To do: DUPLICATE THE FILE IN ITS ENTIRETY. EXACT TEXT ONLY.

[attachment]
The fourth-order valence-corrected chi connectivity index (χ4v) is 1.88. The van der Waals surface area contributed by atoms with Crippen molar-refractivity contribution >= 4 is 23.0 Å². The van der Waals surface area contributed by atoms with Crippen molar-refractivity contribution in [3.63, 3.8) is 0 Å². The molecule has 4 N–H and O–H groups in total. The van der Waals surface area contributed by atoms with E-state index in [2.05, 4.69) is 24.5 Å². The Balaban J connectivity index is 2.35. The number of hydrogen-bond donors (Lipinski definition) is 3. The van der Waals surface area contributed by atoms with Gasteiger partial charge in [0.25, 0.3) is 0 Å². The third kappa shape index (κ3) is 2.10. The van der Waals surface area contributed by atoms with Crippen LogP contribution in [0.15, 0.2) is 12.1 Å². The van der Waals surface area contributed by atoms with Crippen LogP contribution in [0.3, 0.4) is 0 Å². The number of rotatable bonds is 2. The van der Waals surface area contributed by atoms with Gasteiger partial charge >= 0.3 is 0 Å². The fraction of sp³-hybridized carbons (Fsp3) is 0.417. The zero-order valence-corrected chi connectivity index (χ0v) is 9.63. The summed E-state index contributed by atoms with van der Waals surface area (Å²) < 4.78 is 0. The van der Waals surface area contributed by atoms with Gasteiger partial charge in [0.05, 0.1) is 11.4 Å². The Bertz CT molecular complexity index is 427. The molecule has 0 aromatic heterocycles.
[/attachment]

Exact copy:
The fourth-order valence-corrected chi connectivity index (χ4v) is 1.88. The van der Waals surface area contributed by atoms with Crippen molar-refractivity contribution >= 4 is 23.0 Å². The van der Waals surface area contributed by atoms with Crippen molar-refractivity contribution in [3.63, 3.8) is 0 Å². The molecule has 4 N–H and O–H groups in total. The van der Waals surface area contributed by atoms with E-state index in [2.05, 4.69) is 24.5 Å². The Balaban J connectivity index is 2.35. The number of hydrogen-bond donors (Lipinski definition) is 3. The van der Waals surface area contributed by atoms with Gasteiger partial charge in [0.25, 0.3) is 0 Å². The third kappa shape index (κ3) is 2.10. The van der Waals surface area contributed by atoms with Crippen LogP contribution in [0.15, 0.2) is 12.1 Å². The van der Waals surface area contributed by atoms with Crippen LogP contribution in [0.3, 0.4) is 0 Å². The number of rotatable bonds is 2. The van der Waals surface area contributed by atoms with Gasteiger partial charge >= 0.3 is 0 Å². The fraction of sp³-hybridized carbons (Fsp3) is 0.417. The zero-order valence-corrected chi connectivity index (χ0v) is 9.63. The summed E-state index contributed by atoms with van der Waals surface area (Å²) < 4.78 is 0. The van der Waals surface area contributed by atoms with Gasteiger partial charge in [0.05, 0.1) is 11.4 Å². The Bertz CT molecular complexity index is 427. The molecule has 0 aromatic heterocycles.